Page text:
By Zhanglin Kong, registered dietician and program director of WIC/Nutrition at South Cove Community Health Center
Lion head is a famous Chinese dish for Lunar New Year. The lion head dishes we usually see in restaurants are “hong siu” style, as the meatballs are deep fried before being braised in sauce. However, do you know that the traditional method to cook homemade lion head is by steaming? After asking a few friends from China, I came up with a recipe for lion head that requires only simple ingredients and steaming.
Lion head is usually made with pork and bok choy. The main ingredients for the meatballs are minced pork and egg white. To replace the excessive saturated fat in the dish, I mix minced Chinese yam into ground lean pork. Chinese yam is also called nagaimo, which has a sticky texture that works well to hold the meat together. Egg white also keeps the meatball’s shape and adds flavor.
To flavor the mixture, salt and ground ginger juice was added. Soy sauce was not used in this recipe, as I wanted the flavor of pork and clam to stand out. Other optional seasonings include black pepper, cumin and oyster sauce.
After mixing all ingredients together, place the bok choy leaves and clams in the bottom of the pot. Make three layers with the leaves at the very bottom, the clams in the middle and another layer of leaves. Pour chicken broth into the pot to immerse the clams, but do not cover the top layer of leaves. The idea is to lift the meatballs up and cook them by with steam, giving it the clam flavor.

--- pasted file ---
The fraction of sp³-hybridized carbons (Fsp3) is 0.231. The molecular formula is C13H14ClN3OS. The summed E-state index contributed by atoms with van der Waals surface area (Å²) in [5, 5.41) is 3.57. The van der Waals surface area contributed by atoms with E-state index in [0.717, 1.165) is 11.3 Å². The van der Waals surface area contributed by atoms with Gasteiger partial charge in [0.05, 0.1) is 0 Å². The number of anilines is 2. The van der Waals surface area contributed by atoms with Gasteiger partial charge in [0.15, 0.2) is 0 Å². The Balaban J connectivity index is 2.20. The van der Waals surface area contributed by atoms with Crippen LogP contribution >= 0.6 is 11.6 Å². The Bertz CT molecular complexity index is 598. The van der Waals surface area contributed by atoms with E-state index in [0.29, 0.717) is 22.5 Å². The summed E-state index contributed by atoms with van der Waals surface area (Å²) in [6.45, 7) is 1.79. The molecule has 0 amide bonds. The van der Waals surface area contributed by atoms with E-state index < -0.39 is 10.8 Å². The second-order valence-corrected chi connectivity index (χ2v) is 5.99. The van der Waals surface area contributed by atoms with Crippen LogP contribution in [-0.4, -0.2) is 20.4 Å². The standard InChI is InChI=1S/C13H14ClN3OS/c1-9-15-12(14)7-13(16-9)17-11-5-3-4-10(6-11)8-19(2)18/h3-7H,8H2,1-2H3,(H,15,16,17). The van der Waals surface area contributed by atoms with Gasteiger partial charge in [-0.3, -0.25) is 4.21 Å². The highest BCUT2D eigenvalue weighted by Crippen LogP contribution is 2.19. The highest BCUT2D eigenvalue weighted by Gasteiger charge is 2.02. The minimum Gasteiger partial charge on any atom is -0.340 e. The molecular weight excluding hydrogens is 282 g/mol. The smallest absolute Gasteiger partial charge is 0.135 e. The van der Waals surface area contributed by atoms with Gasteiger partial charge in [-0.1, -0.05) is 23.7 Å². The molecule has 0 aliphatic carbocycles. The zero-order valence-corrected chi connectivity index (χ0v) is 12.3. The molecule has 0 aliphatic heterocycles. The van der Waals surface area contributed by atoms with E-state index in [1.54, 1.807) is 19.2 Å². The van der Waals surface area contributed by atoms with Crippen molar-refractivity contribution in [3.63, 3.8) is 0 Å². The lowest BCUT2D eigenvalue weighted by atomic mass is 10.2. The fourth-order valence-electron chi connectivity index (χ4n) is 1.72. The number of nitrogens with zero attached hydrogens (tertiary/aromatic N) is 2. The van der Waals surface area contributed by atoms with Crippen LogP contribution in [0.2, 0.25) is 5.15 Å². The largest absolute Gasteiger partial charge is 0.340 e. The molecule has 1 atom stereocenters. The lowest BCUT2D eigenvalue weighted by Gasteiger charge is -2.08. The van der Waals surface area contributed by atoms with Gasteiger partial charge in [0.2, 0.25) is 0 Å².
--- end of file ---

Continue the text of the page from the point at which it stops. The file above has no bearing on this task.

The most crucial step for making meatballs is molding. It is best to wet your hands with clean water before touching the meat to avoid sticky hands. Each meatball need to be beat for a few minutes to push out the air trapped inside. I simply throw the meatball from one hand to another. When you feel the texture is firm enough to stand up, the meatball is ready to be placed on the bok choy leaves in the pot.
Cover the pot and heat it on high. After the chicken broth boils, adjust the heat to low and let the broth simmer for about 40 minutes. When the bok choy leaves turn mushy, the meatballs will fall into the broth. This is when the lion heads are formed: the soft leaves around the meatball resemble a lion’s mane. Sprinkle diced scallion on the meatballs for vivid color.
This simple recipe doesn’t require extra cooking oil or any type of frying. However the meatballs still come out tender and full of flavor, thanks to the clams, Chinese yam and ginger. I hope all of you enjoy this healthy but delicious dish as much as I do!
This post is also available in: Chinese